13. Using Browser-provided Asynchronous APIs • Using the Geolocation API • Locating the device takes time • To request the current position • Call navigator.geolocation.getCurrentPosition • Pass in a success and error handler • i.e. pass in callback functions • Process the data • Visualize it accordingly

  14. Callback-based usage of the Geolocation API Live Demo

  15. Summary on callback-based usage of Geolocation • We need some function nesting • We want to have good function cohesion • Provide separate functions for different operations • What will happen with a larger application? • Lots of levels of nesting • Nightmarish error-handling • Errors are easy to get lost • Handling needs to happen in inappropriate places

  16. Promises The evolution of Callback-oriented programming (switch on your imagination)

  17. Promises • A promise is an object which represents an eventual (future) value • Methods "promise" they will return a value • Correct or representing an error • A Promises can be in one of three states: • Fulfilled (resolved, succeded) • Rejected (an error happened) • Pending (unfulfilled yet, still being computed)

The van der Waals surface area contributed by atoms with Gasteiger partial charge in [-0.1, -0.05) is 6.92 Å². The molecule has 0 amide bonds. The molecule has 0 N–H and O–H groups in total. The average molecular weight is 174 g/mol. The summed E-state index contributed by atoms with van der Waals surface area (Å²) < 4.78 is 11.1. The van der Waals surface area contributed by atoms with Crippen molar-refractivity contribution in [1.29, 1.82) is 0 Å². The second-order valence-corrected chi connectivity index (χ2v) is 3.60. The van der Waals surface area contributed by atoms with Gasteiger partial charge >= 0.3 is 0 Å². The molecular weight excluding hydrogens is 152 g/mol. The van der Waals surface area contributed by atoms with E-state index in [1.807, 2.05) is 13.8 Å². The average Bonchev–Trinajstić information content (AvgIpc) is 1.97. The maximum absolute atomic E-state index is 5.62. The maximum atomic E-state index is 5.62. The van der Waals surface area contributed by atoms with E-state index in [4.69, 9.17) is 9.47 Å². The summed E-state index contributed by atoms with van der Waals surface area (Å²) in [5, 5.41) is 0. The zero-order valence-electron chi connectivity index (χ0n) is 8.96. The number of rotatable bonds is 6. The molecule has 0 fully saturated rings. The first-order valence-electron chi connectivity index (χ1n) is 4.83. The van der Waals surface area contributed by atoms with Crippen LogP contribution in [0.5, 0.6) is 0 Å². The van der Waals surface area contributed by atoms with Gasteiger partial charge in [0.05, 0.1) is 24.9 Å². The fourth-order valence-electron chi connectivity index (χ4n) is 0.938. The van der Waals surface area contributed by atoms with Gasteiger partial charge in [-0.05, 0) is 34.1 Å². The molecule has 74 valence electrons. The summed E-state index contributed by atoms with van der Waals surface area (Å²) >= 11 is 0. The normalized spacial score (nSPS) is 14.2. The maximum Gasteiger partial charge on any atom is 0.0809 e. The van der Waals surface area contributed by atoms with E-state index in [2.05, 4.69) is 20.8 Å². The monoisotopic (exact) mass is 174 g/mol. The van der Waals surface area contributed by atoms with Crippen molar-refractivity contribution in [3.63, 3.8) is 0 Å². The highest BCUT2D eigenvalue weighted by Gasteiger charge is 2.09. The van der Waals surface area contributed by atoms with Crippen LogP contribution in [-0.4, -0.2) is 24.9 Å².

18. Promises • Promise objects can be used in code as if their value is known • Actually we attach code which executes • When the promise is fulfilled • When the promise is rejected • When the promise reports progress (optionally) • Promises are a pattern • No defined implementation, but strict requirements • Initially described in CommonJS Promises/A

  19. Promises • More specifically: • Each promise has a .then() method accepting 3 parameters: • Success, Error and Progress function • All parameters are optional • So we can write: • * Provided promiseMeSomething returns a promise promiseMeSomething() .then(function (value) { //handle success here }, function (reason) { //handle error here });

  20. Promises • Each .then() method returns a promise in turn • Meaning promises can be chained: • Promises enable us to: • Remove the callback functions from the parameters and attach them to the "result" • Make a sequence of operations happen • Catch errors when we can process them asyncComputeTheAnswerToEverything() .then(addTwo) .then(printResult, onError);

  21. Promises • The full and modern description of Promises: • CommonJS Promises/A+ • An improvement of the Promises/A description • Better explanation of border cases • Several libraries fulfill the A+ spec: • A notable example is Kris Kowal's Q library